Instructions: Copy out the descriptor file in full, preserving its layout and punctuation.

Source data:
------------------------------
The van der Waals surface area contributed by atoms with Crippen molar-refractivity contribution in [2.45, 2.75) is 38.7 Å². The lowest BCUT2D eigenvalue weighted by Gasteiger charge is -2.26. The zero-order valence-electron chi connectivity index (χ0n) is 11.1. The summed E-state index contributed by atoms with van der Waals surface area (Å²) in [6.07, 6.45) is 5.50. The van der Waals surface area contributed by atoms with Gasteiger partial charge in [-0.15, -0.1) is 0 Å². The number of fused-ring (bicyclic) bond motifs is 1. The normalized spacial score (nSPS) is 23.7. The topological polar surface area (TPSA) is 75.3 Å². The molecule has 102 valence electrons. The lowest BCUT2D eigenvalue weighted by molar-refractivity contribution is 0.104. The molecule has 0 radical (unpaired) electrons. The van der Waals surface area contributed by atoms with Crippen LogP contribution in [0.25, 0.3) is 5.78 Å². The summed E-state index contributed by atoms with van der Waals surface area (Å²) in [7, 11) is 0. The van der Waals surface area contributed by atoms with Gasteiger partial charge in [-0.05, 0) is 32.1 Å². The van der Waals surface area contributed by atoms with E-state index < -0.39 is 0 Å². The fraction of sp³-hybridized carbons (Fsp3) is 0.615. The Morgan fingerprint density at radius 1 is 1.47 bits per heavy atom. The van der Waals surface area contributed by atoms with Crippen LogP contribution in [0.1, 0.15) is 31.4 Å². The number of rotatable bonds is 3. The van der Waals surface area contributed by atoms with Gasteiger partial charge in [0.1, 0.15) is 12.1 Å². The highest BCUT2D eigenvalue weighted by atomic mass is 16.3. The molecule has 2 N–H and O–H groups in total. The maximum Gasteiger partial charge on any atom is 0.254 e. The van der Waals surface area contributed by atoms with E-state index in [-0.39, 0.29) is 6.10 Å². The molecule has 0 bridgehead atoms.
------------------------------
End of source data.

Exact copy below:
The van der Waals surface area contributed by atoms with Crippen molar-refractivity contribution in [2.45, 2.75) is 38.7 Å². The lowest BCUT2D eigenvalue weighted by Gasteiger charge is -2.26. The zero-order valence-electron chi connectivity index (χ0n) is 11.1. The summed E-state index contributed by atoms with van der Waals surface area (Å²) in [6.07, 6.45) is 5.50. The van der Waals surface area contributed by atoms with Gasteiger partial charge in [-0.15, -0.1) is 0 Å². The number of fused-ring (bicyclic) bond motifs is 1. The normalized spacial score (nSPS) is 23.7. The topological polar surface area (TPSA) is 75.3 Å². The molecule has 102 valence electrons. The lowest BCUT2D eigenvalue weighted by molar-refractivity contribution is 0.104. The molecule has 0 radical (unpaired) electrons. The van der Waals surface area contributed by atoms with Crippen LogP contribution in [0.25, 0.3) is 5.78 Å². The summed E-state index contributed by atoms with van der Waals surface area (Å²) in [7, 11) is 0. The van der Waals surface area contributed by atoms with Gasteiger partial charge in [-0.05, 0) is 32.1 Å². The van der Waals surface area contributed by atoms with E-state index < -0.39 is 0 Å². The fraction of sp³-hybridized carbons (Fsp3) is 0.615. The Morgan fingerprint density at radius 1 is 1.47 bits per heavy atom. The van der Waals surface area contributed by atoms with Crippen LogP contribution in [0.1, 0.15) is 31.4 Å². The number of rotatable bonds is 3. The van der Waals surface area contributed by atoms with Gasteiger partial charge in [0.1, 0.15) is 12.1 Å². The highest BCUT2D eigenvalue weighted by atomic mass is 16.3. The molecule has 2 N–H and O–H groups in total. The maximum Gasteiger partial charge on any atom is 0.254 e. The van der Waals surface area contributed by atoms with E-state index in [-0.39, 0.29) is 6.10 Å². The molecule has 0 bridgehead atoms.